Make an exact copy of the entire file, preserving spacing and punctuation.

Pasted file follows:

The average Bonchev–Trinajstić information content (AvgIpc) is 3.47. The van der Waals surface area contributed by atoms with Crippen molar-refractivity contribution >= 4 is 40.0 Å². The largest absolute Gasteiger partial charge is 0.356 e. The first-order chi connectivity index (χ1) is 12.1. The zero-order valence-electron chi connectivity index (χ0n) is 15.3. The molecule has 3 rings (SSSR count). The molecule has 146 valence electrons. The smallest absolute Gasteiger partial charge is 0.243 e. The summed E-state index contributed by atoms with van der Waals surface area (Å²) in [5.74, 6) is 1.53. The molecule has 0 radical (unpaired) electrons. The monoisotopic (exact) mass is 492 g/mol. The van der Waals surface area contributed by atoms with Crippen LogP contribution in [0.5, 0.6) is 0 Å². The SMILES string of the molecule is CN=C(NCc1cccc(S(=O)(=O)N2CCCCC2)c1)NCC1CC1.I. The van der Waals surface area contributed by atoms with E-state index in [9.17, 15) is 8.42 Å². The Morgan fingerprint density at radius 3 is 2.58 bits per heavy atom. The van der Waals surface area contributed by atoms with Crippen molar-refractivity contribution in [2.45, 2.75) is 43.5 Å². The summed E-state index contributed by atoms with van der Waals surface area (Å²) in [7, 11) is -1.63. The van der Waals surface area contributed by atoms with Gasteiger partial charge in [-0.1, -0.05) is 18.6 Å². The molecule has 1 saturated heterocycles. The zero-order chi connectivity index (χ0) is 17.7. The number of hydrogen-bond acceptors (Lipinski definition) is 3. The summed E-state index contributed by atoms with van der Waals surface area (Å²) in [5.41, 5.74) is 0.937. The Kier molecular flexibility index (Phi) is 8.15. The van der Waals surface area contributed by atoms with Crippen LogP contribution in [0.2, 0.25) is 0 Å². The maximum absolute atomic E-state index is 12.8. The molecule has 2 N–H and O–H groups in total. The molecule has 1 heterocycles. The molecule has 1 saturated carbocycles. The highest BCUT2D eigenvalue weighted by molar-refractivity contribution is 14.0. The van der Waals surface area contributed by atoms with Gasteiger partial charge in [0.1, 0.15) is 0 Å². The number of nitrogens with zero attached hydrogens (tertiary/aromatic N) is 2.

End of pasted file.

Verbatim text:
The average Bonchev–Trinajstić information content (AvgIpc) is 3.47. The van der Waals surface area contributed by atoms with Crippen molar-refractivity contribution >= 4 is 40.0 Å². The largest absolute Gasteiger partial charge is 0.356 e. The first-order chi connectivity index (χ1) is 12.1. The zero-order valence-electron chi connectivity index (χ0n) is 15.3. The molecule has 3 rings (SSSR count). The molecule has 146 valence electrons. The smallest absolute Gasteiger partial charge is 0.243 e. The summed E-state index contributed by atoms with van der Waals surface area (Å²) in [5.74, 6) is 1.53. The molecule has 0 radical (unpaired) electrons. The monoisotopic (exact) mass is 492 g/mol. The van der Waals surface area contributed by atoms with Crippen LogP contribution in [0.5, 0.6) is 0 Å². The SMILES string of the molecule is CN=C(NCc1cccc(S(=O)(=O)N2CCCCC2)c1)NCC1CC1.I. The van der Waals surface area contributed by atoms with E-state index in [9.17, 15) is 8.42 Å². The Morgan fingerprint density at radius 3 is 2.58 bits per heavy atom. The van der Waals surface area contributed by atoms with Crippen molar-refractivity contribution in [2.45, 2.75) is 43.5 Å². The summed E-state index contributed by atoms with van der Waals surface area (Å²) in [7, 11) is -1.63. The van der Waals surface area contributed by atoms with Gasteiger partial charge in [-0.1, -0.05) is 18.6 Å². The molecule has 1 saturated heterocycles. The zero-order chi connectivity index (χ0) is 17.7. The number of hydrogen-bond acceptors (Lipinski definition) is 3. The summed E-state index contributed by atoms with van der Waals surface area (Å²) in [5.41, 5.74) is 0.937. The Kier molecular flexibility index (Phi) is 8.15. The van der Waals surface area contributed by atoms with Crippen LogP contribution in [0.2, 0.25) is 0 Å². The maximum absolute atomic E-state index is 12.8. The molecule has 2 N–H and O–H groups in total. The molecule has 1 heterocycles. The molecule has 1 saturated carbocycles. The highest BCUT2D eigenvalue weighted by molar-refractivity contribution is 14.0. The van der Waals surface area contributed by atoms with Gasteiger partial charge in [0.1, 0.15) is 0 Å². The number of nitrogens with zero attached hydrogens (tertiary/aromatic N) is 2.